Claire Collins: author – Mission Statement 

“It is my mission as an author to weave tales that draw readers down an interesting path with twists and turns. I will entertain, educate, and create emotion with my words.” 

Stop by Second Wind Publishing for a free ebook sampler or two. One sampler includes the  first chapters of all Second Wind’s romances, the other sampler includes the first chapters of all Second Wind’s mystery, adventure, maitstream novels. The first chapter of A Spark of Heavenly, More Deaths Than One, and Daughter Am I are in the Mystery Sampler. The first chapter of Images of Betrayal and Fate and Destiny are in the Romance Sampler.

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Claire Made Me Do It

I have a confession to make: I seldom leave comments on the blogs I visit. Mostly I don’t want to sound like an idiot (or a spammer) and say: Thanks for sharing, though sometimes that is exactly what I want to say — so many bloggers write fantastic and helpful articles.  Occasionally I don’t understand the repartee going on in the comments, so I skulk away without leaving my mark. And all too often I don’t have the time to come up with something witty, clever, or even passably intelligent to write. Every task on the Internet takes way more time than it should, so I always seem to be scurrying from one link to another, one discussion to another, one blog to another.

And I don’t always respond to comments left on my own blog, either. Some bloggers respond to every single remark. Some don’t respond to any. I fall in the middle. It’s a question of hospitality. As the host, do I let the guest have the last word? Or do I acknowledge their comment with one of my own?

Last night I was discussing blogging with a fellow author at Second Wind Publishing, LLC, one who has developed a blog following in a very short span of time. How did she do it? By finding humorous blogs she liked and leaving a trail of comments back to her own. Truth be told, she was a bit appalled when I told her that I don’t leave comments, and she strongly urged me to go through my blogroll and visit each blog. So I did. Read the articles I hadn’t yet taken a look at. Left a comment everywhere I went.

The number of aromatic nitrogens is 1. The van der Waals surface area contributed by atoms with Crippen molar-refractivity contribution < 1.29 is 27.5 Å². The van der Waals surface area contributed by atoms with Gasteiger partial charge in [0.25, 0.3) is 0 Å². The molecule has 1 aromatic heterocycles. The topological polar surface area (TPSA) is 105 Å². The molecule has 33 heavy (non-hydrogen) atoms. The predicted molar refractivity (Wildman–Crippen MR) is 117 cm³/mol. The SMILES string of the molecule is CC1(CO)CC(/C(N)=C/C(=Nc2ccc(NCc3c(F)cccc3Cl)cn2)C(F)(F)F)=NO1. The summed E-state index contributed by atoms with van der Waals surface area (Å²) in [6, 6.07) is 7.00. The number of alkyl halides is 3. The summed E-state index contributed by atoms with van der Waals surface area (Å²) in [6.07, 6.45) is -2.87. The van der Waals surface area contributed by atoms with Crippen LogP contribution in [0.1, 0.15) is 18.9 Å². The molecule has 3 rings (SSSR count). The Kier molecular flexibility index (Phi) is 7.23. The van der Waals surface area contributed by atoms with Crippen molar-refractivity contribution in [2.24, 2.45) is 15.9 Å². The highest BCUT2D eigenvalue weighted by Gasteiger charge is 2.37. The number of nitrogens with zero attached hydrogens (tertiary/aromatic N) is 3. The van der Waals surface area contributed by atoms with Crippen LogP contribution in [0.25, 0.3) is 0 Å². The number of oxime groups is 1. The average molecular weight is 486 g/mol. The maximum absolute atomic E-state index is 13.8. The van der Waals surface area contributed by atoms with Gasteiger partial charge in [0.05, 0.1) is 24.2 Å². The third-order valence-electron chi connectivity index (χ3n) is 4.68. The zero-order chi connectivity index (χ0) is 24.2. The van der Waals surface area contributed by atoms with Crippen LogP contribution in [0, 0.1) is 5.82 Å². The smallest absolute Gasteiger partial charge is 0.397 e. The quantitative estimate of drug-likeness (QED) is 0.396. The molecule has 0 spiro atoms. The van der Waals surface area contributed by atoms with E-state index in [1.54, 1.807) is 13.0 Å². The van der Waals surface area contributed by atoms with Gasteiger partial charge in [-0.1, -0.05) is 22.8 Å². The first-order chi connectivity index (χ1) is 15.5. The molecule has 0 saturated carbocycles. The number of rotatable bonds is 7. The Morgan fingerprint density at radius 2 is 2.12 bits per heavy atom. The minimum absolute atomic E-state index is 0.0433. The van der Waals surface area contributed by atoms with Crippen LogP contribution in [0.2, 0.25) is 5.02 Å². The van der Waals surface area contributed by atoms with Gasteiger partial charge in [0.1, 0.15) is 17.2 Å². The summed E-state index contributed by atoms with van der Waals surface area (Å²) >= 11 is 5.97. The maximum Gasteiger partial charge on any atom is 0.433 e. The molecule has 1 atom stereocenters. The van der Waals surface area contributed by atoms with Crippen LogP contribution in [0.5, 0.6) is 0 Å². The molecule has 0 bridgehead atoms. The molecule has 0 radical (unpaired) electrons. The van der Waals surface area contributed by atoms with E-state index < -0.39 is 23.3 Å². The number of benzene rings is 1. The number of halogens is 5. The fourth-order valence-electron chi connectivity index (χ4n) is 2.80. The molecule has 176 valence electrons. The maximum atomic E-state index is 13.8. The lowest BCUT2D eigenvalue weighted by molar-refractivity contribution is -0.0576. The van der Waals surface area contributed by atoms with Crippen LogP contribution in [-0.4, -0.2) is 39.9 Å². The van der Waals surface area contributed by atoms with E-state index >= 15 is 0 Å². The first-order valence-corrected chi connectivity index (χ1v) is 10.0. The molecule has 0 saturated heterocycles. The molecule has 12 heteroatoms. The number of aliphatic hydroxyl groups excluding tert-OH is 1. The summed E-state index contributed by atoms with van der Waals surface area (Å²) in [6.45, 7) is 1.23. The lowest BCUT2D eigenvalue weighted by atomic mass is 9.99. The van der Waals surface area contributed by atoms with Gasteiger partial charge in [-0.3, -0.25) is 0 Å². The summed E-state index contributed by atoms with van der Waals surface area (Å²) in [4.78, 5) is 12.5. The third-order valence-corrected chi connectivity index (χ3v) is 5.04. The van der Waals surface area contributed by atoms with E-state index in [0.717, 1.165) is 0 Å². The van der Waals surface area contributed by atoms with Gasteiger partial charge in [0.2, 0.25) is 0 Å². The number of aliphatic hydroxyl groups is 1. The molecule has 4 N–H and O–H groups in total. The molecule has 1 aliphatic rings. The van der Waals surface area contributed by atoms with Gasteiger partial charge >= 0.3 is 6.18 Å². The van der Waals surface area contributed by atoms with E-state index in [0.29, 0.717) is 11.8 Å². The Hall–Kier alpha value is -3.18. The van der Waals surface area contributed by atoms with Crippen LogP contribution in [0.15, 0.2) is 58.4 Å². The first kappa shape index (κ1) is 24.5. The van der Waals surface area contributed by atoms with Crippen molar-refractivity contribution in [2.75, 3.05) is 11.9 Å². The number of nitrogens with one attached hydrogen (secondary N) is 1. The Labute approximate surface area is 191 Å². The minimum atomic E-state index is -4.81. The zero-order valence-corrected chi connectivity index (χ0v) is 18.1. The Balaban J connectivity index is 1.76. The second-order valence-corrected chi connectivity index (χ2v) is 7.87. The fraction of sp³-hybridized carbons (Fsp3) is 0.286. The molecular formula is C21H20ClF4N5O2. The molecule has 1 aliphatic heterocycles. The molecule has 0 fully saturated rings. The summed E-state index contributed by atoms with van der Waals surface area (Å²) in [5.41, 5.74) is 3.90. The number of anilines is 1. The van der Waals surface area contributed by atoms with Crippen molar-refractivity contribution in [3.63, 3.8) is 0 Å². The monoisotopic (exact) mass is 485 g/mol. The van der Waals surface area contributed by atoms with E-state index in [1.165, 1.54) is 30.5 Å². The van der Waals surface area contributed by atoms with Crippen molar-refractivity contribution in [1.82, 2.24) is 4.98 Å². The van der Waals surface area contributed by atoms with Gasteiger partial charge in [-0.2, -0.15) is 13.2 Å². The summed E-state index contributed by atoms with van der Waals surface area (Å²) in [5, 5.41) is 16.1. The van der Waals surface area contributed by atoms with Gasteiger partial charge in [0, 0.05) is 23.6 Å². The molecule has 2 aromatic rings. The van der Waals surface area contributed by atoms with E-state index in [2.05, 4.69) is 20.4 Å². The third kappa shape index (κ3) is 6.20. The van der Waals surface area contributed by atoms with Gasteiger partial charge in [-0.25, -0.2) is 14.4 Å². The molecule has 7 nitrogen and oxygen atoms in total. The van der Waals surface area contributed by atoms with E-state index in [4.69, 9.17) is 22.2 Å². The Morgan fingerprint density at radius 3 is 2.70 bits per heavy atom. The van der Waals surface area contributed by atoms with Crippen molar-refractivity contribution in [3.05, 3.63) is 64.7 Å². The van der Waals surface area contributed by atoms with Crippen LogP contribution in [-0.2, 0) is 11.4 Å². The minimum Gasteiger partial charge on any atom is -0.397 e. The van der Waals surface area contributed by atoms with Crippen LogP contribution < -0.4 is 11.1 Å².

If the comments aren’t intelligible, blame Claire. She made me do it.

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The Very First Book. The Very First Time.

Claire Collins, author of Fate and Destiny and Images of Betrayal, writes across many genres. She loves reading when she gets the time around her family and her work schedule. Collins, my guest blogger, speaks of how it feels to hold your published book in your hands for the first time:

The very first book…
Years of hard work, my heart and soul translated into words on a page, open for the world to see. This is the leap of faith for a writer. A manuscript is a very private thing until I let that first person read it. After the first person, I allowed other eyes to see my words. With encouragement and tons of edits, my private world that I created is sent out into the world. I almost cried when it made its debut on Amazon. I hadn’t even seen a copy of the book yet and I couldn’t control myself. Before I even knew what I was doing, I was clicking the “Complete order” button with overnight shipping. I paid full price plus expedited shipping for a book that I would soon receive multiple copies of thanks to my publisher. My friends laughed at me sympathetically but they all nodded with understanding. Most of them would do the same thing.
I was at work when my skinny little box arrived from Amazon. My family could hardly contain themselves as they waited at the front door for me to come in the house. They presented the box to me like it was a priceless family heirloom, meant to be handled with care. I tore the box open and held my book in my hands. A tear slid from the corner of my eye, but I was laughing at the same time. Those were really my words on the pages I flipped through. That was my title, my photo, my blurbs. This was my book. My husband was downright giddy watching me hold my book. It was better than Christmas. He got the camera and took a picture of me holding my book. In the quiet evening after the excitement died down and the children wandered off, I sat looking at my book, flipping through the pages. What if people hated it? Then again, what if people loved it? Since I am a first time author with a small publisher, most people will never even see my book or know it exists. Maybe when I write the fiftieth novel, people will be clamoring to own these first novels. I don’t know what the future holds in terms of book sales. I only know that nothing will ever replace the feeling of opening the box and seeing the very first copy of my book.

Claire Collins’s books are available from Amazon and Second Wind Publishing.